U.S. majors to press China distrib

H'w'd studios concerned at lack of progress

SYDNEY — Worried U.S. majors will send a delegation to China this month to gauge government intentions amid rumors the distribution of foreign films is not to be opened up as widely as expected.

The reforms being discussed in Beijing last week are cosmetic changes that won’t satisfy Hollywood or the Shanghai Film Group, the largest provincial studio pressing for a distrib license, according to China watchers.

Concerned at the lack of progress, the U.S. studios intend to press their case.

In June, Chinese officials trumpeted plans to abolish the China Film Group’s monopoly on distributing imported pics and to introduce competitive bidding for distrib rights — one of the key reforms it dangled to win U.S. support for its entry into the World Trade Organization.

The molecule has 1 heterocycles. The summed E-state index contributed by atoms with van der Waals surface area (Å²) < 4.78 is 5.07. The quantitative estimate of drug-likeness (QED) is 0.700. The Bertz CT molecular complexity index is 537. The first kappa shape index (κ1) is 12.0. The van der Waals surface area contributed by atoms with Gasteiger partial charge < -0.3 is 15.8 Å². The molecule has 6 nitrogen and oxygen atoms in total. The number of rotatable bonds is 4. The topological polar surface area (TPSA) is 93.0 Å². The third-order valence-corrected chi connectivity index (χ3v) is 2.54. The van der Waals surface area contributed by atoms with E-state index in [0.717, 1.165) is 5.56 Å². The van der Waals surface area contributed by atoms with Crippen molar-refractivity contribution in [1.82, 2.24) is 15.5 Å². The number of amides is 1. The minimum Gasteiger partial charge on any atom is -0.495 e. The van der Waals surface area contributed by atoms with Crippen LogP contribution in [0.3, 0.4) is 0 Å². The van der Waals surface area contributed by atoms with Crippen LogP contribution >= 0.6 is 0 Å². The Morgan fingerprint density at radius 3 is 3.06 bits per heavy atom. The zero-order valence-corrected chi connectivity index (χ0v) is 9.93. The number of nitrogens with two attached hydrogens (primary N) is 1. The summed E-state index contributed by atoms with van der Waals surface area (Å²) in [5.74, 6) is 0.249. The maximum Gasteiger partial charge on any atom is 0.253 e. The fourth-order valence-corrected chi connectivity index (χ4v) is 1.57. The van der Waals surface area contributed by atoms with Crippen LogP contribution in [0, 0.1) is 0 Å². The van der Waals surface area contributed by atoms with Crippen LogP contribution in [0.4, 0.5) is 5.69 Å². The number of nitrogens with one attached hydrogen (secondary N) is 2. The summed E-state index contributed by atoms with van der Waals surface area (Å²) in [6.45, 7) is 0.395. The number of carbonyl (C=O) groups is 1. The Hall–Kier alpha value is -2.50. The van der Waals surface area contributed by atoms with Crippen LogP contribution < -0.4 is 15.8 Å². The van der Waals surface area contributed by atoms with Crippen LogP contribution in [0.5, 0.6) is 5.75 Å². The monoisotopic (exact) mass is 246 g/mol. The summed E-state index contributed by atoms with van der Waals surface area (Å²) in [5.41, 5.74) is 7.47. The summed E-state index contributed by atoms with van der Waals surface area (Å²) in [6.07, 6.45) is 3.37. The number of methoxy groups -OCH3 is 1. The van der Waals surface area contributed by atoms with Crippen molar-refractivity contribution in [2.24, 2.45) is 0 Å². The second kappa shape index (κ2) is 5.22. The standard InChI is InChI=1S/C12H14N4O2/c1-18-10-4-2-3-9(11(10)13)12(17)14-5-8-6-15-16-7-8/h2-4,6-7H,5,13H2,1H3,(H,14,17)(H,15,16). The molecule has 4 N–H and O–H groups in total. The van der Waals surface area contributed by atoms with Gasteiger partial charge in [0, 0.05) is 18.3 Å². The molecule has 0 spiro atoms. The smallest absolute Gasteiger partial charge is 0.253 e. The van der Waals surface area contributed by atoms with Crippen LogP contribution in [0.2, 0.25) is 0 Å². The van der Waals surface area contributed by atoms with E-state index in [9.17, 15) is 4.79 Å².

Since then, no new film policy has materialized and no distrib licenses have been issued, leading to fears China is backtracking on its commitment after being assured it can join the WTO in November.

The Ministry of Radio, Film and Television is mapping out a scheme to split China Film into two distrib companies, U.S. execs believe. One will comprise China Film’s existing distrib division; the other will be a joint venture with, which an unspecified number of provincial studios will be invited to join.

The catch: China Film would be the new entity’s controlling shareholder, so the state-owned agency, and by extension the government, would retain control of distribution.

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